by Matt Puddy
You may have heard the name George Perez come up in relation to a comic or two in the past, for example the new 52 Superman launched in 2011 or prior to that Infinite Crisis or Teen Titans. Big titles for DC and more for Marvel in the past as well including a long and well renowned run on the Avengers with Kurt Busiek. If not - and you simply enjoy comics for the read regardless of who created them - then just know that Perez is a well established name in the business.
This is a brand new title written and illustrated by him, with Leonardo Paciarotti aiding with the colours. Perez even worked on the majority of the covers as well so this was a huge amount of work for him.
Sirens is a story that starts multiple times simply because there is a whole team to introduce quickly for this six-part series. Each one of them is spread across time amongst various tribes and groups of people, but all of them standing out as a strong warrior. In Rome, a violent gladiator and in Iceland, a mystic crone are just examples of who they are.
The time period seems to be inconsequential as these are powerful matriarchs and someone is trying to get them together. Why exactly isn’t so clear but when they are assembled in the same timeline (in the future), things aren’t looking so good. Firstly, not all the team appeared to come back in one piece, as they can’t exactly remember who they all are or where they are either. To top it all off they are also immediately in the firing line of Naida, a woman who has hunted and killed Sirens in the past and only sees them as sport. She's the top enforcer for Perdition and certainly has an axe to grind.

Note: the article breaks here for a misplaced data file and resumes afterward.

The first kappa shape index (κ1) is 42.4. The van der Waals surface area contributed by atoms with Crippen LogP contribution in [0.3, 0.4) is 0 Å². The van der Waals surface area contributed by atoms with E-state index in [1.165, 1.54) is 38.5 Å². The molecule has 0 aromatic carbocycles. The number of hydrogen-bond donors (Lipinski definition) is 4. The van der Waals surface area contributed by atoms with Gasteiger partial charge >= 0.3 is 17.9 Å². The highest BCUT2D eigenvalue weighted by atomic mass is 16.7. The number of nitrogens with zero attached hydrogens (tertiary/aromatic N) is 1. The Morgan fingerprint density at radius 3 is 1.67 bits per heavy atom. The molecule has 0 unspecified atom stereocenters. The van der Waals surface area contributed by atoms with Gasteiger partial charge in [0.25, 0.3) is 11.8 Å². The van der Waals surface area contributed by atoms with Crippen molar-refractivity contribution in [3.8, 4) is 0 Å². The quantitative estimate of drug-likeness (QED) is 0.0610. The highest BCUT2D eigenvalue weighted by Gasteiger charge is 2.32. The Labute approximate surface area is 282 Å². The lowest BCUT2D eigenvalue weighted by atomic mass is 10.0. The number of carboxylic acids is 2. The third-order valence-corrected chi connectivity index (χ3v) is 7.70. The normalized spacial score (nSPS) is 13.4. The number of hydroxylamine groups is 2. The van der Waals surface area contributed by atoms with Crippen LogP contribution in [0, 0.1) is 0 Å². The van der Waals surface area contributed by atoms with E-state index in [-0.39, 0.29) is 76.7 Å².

Immediately as a reader you are aware of exactly who and what the threat is, complete with huge battle cruiser, and just as quick the issue ends with what could potentially be their firey space-born graves. Admittedly, we know it’s not or this is going to be a very short run (!) but what comes next?
The story moves very quickly but it has to so that all the scene is set as much as can be. This does have its downsides though as for all the pace moving through the book, some of the elements are lost. As a reader you only get to know that there is an intergalactic force enslaving the universe and that the Sirens are considered villains because of either the previews or the letters in the back. This does change the context a lot.
All of the artistic style is very typical of Perez as well. There is a lot packed into every single frame and it has a certain late Eighties/early Nineties feel to them as is his way. That does mean that as a reader the amount of information you are given can sometimes overwhelm you and you find yourself concentrating on either the wording or the images, just not always both at the same time.
This fast first issue is full of intergalactic swashbuckling – alongside the historical issues, time travelling and also the potential time paradoxes along the way. Time will tell if this finds an audience, but personally I was a little underwhelmed when compared to George Perez's back catalogue.
Mat Puddy is ready to face another week!